It’s time to start double-masking, Oles

Illustration by Anna Weimholt

When the Coronavirus pandemic first hit the United States, I sat down to do some expectation setting. Under the worst of circumstances, how long would COVID-19 be dramatically affecting my day to day? At the time, I couldn’t imagine more than a year of pandemic life.

Well, we’re coming up on a year from being sent home, a year from receiving disciplinary emails for partying and a year from falling in love with Dr. Fauci. And man am I ready for the pandemic to be over. But it’s time to batten down the hatches and slide on another mask.

Double-masking serves the dual-purpose of ensuring a better fit and increasing filtration. In short, less unfiltered air will escape from the edges of your mask and your mask will do a better job of keeping COVID-19 particles out of the air.

There are other ways of accomplishing a better fit beyond double-masking. You can add a filter to your cloth mask, knot the mask’s ear loop or get yourself a mask-brace, which will pull the edges of your mask more tightly to your face. But I find the second mask to be the most comfortable option.

The Centers for Disease Control and Prevention recommends the specific set-up of a cloth mask over a surgical mask. Sounds easy enough, right? We’ve been wearing one mask for nearly twelve months, after all.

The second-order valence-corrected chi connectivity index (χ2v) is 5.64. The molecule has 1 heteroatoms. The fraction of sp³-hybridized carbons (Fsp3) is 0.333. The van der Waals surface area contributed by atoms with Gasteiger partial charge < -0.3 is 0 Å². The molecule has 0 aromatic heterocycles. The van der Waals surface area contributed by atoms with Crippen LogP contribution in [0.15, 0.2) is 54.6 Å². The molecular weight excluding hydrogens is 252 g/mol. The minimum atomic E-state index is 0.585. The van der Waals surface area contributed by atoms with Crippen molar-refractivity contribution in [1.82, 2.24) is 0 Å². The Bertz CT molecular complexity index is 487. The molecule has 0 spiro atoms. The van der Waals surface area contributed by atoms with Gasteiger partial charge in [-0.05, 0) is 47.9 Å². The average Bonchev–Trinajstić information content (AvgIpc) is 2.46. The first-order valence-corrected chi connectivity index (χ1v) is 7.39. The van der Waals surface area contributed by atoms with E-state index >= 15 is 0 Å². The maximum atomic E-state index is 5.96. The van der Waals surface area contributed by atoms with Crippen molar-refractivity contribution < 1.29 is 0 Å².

And yet, we’re a campus of mostly single mask wearers. I can’t quite wrap my masks around why a bunch of animated liberal voices want to deconstruct inequitable systems and yet can’t throw on another mask to help prevent the spread of a virus which disproportionately kills Black and Brown communities.

Fatigue is a pretty lame excuse, but I get it. I’m ready for the pandemic to be over. I’m ready for real connection with others. But double-masking is too simple of an action not to do. So go out, and get another mask.

And cover your nose, dingus!


brink4@stolaf.edu

Brennan Brink ’21 is from

Rapid City, SD.

His majors are religion and ancient studies.